Watkins: Ventura County’s prospects are dim
Ventura County is going to start looking a lot more like South Santa Barbara County in coming years, with few job opportunities to match the high cost of housing.
That was the view from Bill Watkins, chief economist at the Center for Economic Research and Forecasting at California Lutheran University.
“Ventura County’s future has changed,” Watkins said, speaking at a Nov. 9 event held in Camarillo. He said that it is starting to resemble Santa Barbara – a sought-out, wealthy enclave but not a city known for private-sector job creation. “Santa Barbara is kind of a strange place,” Watkins said. “There’s no middle class.”
For the year ended July 1, 2011, Ventura County’s population grew at 0.6 percent, according to data presented by CERF, the slowest growth rate since such data started being collected in 1947. Watkins said the growth rate — basically zero — is the result of declining middle-class job opportunities in the county and in California as a whole. The birth rate is lower, and many Californians are moving to other states in search of a lower cost of living and better employment opportunities. Perhaps most significantly, international migration into California is also on the decline – largely as a result of federal policies and a gridlock in D.C. on immigration reform, Watkins said.
The decline in births is also troublesome, he said. “It reflects an aging, less vigorous population, the result of young families leaving the county,” he said in a written forecast released to the media before the event.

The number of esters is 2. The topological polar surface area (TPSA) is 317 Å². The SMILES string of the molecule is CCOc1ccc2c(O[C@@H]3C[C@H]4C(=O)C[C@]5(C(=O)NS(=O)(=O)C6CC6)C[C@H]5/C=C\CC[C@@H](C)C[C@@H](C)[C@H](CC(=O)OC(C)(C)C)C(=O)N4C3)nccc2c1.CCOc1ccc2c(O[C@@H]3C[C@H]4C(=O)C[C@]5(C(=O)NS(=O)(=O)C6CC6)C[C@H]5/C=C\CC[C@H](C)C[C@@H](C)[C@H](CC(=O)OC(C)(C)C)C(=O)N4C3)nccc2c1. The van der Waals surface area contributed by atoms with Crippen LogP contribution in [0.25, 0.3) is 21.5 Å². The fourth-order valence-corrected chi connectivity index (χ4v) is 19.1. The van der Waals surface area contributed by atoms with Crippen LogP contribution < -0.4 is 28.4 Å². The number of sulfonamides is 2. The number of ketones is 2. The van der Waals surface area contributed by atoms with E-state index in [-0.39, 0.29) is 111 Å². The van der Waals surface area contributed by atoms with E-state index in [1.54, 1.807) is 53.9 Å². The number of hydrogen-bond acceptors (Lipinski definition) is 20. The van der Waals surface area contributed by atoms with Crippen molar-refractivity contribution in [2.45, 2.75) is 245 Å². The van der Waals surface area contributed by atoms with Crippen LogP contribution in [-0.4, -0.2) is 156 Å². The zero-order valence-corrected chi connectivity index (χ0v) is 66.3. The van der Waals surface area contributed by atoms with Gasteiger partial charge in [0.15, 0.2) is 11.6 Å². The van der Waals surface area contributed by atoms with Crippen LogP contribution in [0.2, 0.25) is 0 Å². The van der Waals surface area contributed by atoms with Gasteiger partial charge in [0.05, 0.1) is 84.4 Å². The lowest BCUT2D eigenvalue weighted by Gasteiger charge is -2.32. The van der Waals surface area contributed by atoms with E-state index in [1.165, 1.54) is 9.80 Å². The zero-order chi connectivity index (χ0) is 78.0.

While the idea of “zero population growth” was fashionable, even among economists, in the late 1960s and ’70s, most experts agree that a stagnant population is at risk of slipping into a cycle of economic decline.
Ventura County saw just 0.4 percent job growth in the past year, according to CERF.
While some sectors – notably professional business services and leisure and hospitality — have seen increases, many of the new opportunities being created in Ventura County aren’t head-of-household jobs, Watkins said. And that, in time, creates a yawning gap where the middle class used to be.
Another indicator of a sputtering economy is stagnant home prices. Since 2008, Ventura County’s home price has bounced along what his team “hopes is the bottom,” Watkins said.
The county’s commercial real estate markets are showing a slightly stronger recovery, especially in the industrial sector, which has seen positive absorption.
Retail, which has been touted by many commercial real estate insiders as the strongest of the commercial real estate markets, is actually headed for a decline, Watkins predicted. That’s because, in his view, there’s simply too much brick-and-mortar shopping space in a world that increasingly buys everything online.
“There’s probably too much [retail space,” Watkins said. “If I was talking to a city government … I’d say, ‘If you’ve got one of these lousy shopping centers and someone wants to do something with it, I don’t care what … could be a cemetery … let them do something with it.”
California’s regulatory environment may be more burdensome than its high taxes, he said.